An interesting read (or listen) but hardly an objective view of history. It is apparent from the outset that Schiff is a woman with an ax to grind and will not allow the facts to get in the way. Her overriding theme of every negative thing ever written about Cleopatra being false and every positive thing true is at first only annoying but quickly becomes tedious. She takes to task everyone from ancient historians Plutarch and Dio, to Shakespeare and Shaw for supposition, personal prejudices and outright fiction in their writings about Cleopatra and then merrily does the same for over 300 pages. Worse yet, she happily credits those historians whenever they prop up her slant on the subject and disingenuously discredits them when they do not. In the end this is just another persons take on a subject and time that there is very little actual documented accounts.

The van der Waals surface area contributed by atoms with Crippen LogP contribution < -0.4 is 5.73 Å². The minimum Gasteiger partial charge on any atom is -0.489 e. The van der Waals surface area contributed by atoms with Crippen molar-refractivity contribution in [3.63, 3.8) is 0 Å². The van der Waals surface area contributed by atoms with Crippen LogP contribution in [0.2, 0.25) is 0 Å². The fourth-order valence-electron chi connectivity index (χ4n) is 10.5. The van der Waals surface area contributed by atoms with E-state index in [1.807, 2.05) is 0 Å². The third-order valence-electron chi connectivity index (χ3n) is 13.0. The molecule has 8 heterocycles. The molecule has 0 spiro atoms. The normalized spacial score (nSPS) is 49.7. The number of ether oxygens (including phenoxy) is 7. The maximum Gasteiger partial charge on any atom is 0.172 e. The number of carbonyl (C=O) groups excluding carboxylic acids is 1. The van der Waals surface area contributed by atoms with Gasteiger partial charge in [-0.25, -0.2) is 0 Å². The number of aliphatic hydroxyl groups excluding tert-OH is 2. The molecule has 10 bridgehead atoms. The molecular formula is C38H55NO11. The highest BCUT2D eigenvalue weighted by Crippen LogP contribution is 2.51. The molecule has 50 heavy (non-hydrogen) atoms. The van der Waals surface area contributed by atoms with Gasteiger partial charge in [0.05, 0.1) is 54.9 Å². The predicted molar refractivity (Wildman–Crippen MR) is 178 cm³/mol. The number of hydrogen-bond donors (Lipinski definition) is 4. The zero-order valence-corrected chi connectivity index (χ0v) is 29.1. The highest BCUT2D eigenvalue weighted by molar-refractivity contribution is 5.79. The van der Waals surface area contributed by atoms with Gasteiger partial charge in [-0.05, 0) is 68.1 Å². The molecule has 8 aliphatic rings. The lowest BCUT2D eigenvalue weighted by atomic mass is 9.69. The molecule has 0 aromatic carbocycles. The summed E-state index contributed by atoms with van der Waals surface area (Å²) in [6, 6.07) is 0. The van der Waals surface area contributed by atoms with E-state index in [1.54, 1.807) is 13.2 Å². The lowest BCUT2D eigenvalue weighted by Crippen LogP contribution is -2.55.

Anyone who believes in personal responsibility and being the primary beneficiary of their own ingenuity and hard work should read this book. Come to think of it, maybe the people who don't believe in those things should read it too. They might learn something. Everything about this book is superb. From the ideals it espouses, to the writing, to the narration, it was a pleasure from beginning to end. Any man who does not aspire to be like Howard Roark or any woman who does not aspire to be like Dominique Francon is just one more of the milling masses who want to live off the backs of others. I read Atlas Shrugged probably 25 years ago and thought it was just okay. After reading The Fountainhead I revisited Atlas Shrugged and realized I was just to young and naive to understand it back then. After a lifetime of seeing mediocrity rewarded and excellence punished, I now understand it. Thank you Ayn Rand, wherever you are, for having the courage to write these two books.
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